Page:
Monday, July 7, 2008
A French Mrs. Miniver
In the Dining Room by the French painter Berthe Morisot (1848-1891), sister-in-law and colleague of Eduard Manet and a French Impressionist.
A French Mrs. Miniver is the subject of a short story, "Through Pity and Terror," by Dorothy Canfield Fisher in her The Bedquilt and Other Stories. The story concerns a model wife and mother in France in the days just before and immediately after the outbreak of World War I.
The heroine's name is Madeleine, and in the first few pages of the story, Dorothy Canfield describes her and how she keeps her home. The linen closet inventory is described in details: the beautiful linens, wool blankets, and other exquisite household items that had been handed down to her by her family and that she had brought to her marriage with the town pharmacist, Jules Brismantier. As a child and youth, Madeleine had been "put through the severe and excellent" French public school but had married before going on to higher education and when her first child was born, "reverted rapidly to type, forgot most of her modern education, and became a model wife and mother on the pattern of of all the other innumerable model wives and mothers in the history of her family. She lived well within their rather small income, and no year passed without their adding to the modest store of savings which had come down to them because all their grandmothers had lived well within their incomes."
"Such intelligent comfort that reigned in the Brismantier household," notes Canfield, "is only to be had at the price of diligent and well-directed effort.... Madeleine planned her busy day the evening before and was up early to begin it. The house was always immaculate, the meals always on time... and always delicious and varied.... The children were always as exquisitely fresh and well cared for as only European children of the better classes used to be, when household help was available at preindustrial pittance payments.... Madeleine's religion was to keep them spotless and healthful and smiling; to keep Jules' mouth always watering in anticipation [of meals]; to help him with his accounts in the evenings; ... to keep her old garden flowering and luxuriant; to keep her lovely old home [an apartment above the pharmacy] dainty and well-ordered; and, of course, to keep herself invariably eat with the miraculous neatness of French women, her pretty, soft chestnut hair carefully dressed, her hands white and all her attractive person as alluring as in her girlhood."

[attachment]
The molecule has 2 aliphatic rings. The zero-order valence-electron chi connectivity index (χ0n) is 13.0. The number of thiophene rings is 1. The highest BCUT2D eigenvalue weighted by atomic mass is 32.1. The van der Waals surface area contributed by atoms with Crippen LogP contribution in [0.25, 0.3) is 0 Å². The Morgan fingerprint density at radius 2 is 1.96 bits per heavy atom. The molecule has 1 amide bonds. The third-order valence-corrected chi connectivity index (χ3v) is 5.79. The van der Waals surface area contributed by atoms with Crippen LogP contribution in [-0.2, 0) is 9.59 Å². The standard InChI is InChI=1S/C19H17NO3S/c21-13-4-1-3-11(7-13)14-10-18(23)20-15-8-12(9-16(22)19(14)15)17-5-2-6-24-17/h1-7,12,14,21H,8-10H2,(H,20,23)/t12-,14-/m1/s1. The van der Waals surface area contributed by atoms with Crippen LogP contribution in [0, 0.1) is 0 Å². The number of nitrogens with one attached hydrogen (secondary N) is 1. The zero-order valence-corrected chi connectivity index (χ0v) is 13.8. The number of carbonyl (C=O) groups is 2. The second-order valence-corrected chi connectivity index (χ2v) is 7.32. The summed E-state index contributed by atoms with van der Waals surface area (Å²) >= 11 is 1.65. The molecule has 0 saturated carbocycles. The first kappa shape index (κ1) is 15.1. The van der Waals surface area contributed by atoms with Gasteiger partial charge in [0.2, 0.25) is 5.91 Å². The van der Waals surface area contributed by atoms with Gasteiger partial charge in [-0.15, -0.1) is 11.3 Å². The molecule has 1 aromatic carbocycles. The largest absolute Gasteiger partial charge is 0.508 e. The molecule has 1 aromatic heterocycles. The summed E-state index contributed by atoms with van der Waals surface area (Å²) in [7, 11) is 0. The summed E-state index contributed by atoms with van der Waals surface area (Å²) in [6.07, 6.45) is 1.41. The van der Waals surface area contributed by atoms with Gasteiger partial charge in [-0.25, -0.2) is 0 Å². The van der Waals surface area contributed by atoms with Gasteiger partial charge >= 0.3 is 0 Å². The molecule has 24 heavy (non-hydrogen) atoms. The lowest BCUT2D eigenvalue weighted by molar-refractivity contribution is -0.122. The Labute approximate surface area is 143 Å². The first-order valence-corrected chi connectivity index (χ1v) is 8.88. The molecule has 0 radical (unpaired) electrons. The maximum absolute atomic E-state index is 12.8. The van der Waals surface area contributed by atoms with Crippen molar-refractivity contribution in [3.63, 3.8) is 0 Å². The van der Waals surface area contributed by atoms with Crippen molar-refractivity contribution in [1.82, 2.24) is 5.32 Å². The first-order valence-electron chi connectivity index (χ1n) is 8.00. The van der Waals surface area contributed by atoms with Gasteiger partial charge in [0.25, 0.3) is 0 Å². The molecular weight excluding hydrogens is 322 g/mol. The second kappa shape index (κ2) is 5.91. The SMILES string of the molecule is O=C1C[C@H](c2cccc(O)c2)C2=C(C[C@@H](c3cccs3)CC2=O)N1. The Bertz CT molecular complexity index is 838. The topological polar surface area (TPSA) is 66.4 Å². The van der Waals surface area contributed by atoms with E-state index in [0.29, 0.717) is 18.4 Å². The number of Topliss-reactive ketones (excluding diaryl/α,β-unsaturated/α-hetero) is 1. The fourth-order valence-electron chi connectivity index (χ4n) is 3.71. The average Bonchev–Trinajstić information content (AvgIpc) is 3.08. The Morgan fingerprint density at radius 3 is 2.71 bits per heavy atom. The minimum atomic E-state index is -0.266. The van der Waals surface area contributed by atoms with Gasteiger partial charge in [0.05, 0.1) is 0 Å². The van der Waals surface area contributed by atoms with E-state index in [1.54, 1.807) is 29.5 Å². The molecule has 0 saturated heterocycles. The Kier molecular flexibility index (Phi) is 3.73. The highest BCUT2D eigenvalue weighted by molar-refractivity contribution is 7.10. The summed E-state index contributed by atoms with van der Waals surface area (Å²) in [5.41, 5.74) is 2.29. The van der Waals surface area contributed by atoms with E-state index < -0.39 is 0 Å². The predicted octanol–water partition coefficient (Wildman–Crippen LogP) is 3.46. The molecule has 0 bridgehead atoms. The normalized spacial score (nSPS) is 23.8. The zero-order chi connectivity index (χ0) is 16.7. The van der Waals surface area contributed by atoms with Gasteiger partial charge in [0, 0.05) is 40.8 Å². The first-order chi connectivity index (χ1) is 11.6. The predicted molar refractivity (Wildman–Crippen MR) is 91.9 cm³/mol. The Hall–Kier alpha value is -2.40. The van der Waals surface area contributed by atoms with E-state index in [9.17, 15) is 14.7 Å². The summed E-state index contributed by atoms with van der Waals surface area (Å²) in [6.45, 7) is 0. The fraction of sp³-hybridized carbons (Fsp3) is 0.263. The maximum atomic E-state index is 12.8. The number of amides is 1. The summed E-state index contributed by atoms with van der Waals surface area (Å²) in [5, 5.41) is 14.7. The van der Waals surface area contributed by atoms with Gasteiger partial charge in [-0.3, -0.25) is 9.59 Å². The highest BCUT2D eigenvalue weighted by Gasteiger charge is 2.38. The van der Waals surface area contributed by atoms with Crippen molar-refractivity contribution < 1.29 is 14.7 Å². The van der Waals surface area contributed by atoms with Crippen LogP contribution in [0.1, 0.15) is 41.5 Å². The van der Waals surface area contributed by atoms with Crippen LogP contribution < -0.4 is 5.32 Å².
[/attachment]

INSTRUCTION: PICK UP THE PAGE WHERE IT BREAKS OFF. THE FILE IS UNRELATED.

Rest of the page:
In the summer of 1914, Madeleine was preparing for the birth of her third child in September, sewing and embroidering the baby clothes and blankets to greet the newborn and waiting in anticipation for her mother to come and help her give birth. But then, in August, hour by hour, Madeleine's life was engulfed with terror. Her husband was mobilized to go to war. When the town's inhabitants fled the oncoming Germans, Madeleine, about to give birth, stayed in her home with her children as the town was drained of all but its religious and the mayor. The rest of the story tells how Madeleine survived the German invasion and destruction of the town and her home, how she gave birth alone in the midst of it all, and how she outwitted her German tormenters. Model wife and mother found the determination and courage to defend herself and her children and her country.